Publication Date: June 2011 Hardback 288 pp.
Wood as an engineering material can be technically defined “as a hygroscopic, orthotropic, biological, and permeable material having extreme chemical diversity and physical complexity with structures, that vary extensively in their shape, size, properties and function”. Therefore, using wood to its best advantage and most efficiency in engineering applications, specific characteristics or chemical, physical and mechanical properties must be considered.
The products are divided into two classes, solid wood and composite wood products. Solid wood includes shipbuilding, bridges, flooring, mine timbers, etc. Composite wood products include insulation board, plywood, oriented strand board, hardboard and particle board.
In recent years, the machining of wood products has acquired great importance due the short supply of wood and increasing environmental awareness among users and manufacturers. The optimization of the machining process centers around the mechanism of chip formation, tool wear, workpiece surface quality, crack initiation and propagation of different types of wood. Other factors are also humidity, temperature, static preloads, and vibrations that can affect the wood during the machining process.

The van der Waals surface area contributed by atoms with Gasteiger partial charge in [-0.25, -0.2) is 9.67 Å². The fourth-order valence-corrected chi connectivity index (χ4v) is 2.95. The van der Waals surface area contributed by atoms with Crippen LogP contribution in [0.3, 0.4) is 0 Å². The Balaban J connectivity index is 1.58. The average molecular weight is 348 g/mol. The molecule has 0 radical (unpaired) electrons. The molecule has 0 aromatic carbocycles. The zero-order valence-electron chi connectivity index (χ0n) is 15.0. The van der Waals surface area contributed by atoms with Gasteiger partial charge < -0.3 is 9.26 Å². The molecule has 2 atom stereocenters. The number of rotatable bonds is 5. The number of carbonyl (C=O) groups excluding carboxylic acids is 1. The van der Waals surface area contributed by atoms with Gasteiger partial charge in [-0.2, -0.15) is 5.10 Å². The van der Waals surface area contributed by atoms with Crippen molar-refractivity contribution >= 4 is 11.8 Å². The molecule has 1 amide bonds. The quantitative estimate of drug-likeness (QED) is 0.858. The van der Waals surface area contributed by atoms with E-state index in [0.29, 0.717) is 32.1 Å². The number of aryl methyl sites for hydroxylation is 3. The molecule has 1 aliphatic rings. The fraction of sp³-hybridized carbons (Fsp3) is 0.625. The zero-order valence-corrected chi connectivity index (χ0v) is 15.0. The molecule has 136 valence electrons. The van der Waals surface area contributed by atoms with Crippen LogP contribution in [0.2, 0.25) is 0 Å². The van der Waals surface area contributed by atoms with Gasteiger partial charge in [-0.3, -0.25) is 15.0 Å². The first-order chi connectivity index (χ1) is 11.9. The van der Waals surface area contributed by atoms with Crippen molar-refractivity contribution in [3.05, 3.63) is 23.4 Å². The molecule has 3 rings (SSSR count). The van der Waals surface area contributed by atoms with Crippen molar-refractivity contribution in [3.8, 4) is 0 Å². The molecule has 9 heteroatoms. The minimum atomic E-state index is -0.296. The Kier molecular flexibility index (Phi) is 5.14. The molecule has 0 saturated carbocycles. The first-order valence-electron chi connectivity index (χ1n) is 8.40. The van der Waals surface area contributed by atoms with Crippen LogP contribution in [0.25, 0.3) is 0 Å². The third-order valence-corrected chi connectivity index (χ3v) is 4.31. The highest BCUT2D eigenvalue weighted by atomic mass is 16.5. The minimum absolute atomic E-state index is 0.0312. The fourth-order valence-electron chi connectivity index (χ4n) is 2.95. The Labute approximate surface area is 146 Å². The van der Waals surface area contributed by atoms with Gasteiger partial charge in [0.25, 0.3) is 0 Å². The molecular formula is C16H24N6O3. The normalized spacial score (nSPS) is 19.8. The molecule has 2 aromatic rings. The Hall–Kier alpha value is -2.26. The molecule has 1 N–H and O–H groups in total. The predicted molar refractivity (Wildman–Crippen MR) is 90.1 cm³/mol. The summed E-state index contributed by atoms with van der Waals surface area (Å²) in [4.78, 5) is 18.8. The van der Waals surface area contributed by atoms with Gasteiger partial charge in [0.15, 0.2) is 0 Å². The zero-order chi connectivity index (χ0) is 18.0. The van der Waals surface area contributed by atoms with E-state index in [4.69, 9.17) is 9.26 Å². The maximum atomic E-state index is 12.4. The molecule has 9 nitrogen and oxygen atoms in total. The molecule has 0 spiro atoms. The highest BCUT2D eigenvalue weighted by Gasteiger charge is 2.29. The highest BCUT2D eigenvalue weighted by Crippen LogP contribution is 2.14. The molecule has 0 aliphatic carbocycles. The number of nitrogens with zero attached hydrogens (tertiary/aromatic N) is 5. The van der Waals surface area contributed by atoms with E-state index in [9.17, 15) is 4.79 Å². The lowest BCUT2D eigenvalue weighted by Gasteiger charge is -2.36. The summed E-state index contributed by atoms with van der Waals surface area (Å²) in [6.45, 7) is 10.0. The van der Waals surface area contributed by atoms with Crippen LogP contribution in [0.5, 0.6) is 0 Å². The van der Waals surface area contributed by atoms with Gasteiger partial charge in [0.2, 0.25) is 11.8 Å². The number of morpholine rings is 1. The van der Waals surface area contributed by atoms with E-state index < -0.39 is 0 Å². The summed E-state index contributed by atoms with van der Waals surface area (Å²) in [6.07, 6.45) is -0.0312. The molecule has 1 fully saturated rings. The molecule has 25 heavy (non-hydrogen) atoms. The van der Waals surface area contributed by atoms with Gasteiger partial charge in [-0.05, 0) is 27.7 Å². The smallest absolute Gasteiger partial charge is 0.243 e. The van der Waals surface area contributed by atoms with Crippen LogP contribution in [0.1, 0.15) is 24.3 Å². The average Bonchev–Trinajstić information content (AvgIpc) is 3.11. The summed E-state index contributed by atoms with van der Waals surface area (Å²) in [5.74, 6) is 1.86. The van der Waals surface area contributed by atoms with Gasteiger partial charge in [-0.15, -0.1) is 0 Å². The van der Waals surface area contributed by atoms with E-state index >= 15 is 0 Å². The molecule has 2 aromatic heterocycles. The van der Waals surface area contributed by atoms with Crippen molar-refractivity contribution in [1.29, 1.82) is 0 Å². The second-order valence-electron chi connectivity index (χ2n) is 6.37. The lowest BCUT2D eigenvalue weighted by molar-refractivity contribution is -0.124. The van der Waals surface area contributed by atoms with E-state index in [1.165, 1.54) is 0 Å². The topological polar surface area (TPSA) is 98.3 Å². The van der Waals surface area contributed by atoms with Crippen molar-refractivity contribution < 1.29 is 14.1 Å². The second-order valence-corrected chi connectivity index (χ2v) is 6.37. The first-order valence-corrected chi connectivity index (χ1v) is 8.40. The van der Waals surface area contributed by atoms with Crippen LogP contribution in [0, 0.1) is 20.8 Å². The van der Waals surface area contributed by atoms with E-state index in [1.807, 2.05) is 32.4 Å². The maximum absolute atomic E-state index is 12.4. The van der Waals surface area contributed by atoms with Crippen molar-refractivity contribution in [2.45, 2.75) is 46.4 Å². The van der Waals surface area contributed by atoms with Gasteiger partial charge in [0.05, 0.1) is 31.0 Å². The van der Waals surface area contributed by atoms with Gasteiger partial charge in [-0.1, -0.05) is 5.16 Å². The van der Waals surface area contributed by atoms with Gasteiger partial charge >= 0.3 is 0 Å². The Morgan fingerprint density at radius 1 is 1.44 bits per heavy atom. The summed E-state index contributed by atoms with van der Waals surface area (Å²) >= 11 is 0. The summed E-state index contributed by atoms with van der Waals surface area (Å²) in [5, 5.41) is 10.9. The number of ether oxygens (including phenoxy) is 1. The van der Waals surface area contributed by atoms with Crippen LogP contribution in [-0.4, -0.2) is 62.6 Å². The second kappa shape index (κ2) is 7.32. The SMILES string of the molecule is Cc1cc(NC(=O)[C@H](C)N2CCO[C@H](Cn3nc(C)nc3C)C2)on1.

The book provides some fundamentals and recent research advances on machining wood and wood products.
1. Machining of Wood and Wood Composites, Grzegorz Kowaluk.
2. Wood and Wood-based Panel Machining Quality, Cristina Coelho, Nuno Garrido, Jorge Martins, Luisa Carvalho and Carlos Costa.
3. Reducing Tool Wear by Cryogenic Treatment and Cooling with Refrigerated Air when Processing Medium Density Fiberboard, Rado Gazo, Judith Gisip and Harold A. Stewart.
4. Wearing Mechanisms Contributing to Reduced Tool Life after Wood and Secondary Wood Products Machining, Boleslaw Porankiewicz.
5. Monitoring Surface Quality on Molding and Sawing Processes for Solid Wood and Wood Panels, Alfredo Aguilera.
6. Evaluating the Roughness of Sanded Wood Surfaces, Lidia Gurau, Hugh Mansfield-Williams and Mark Irle.
About the Authors
J. Paulo Davim is Aggregate Professor in the Department of Mechanical Engineering at the University of Aveiro, Portugal and is Head of MACTRIB (Machining and Tribology Research Group). His main research interests include manufacturing, materials and mechanical engineering.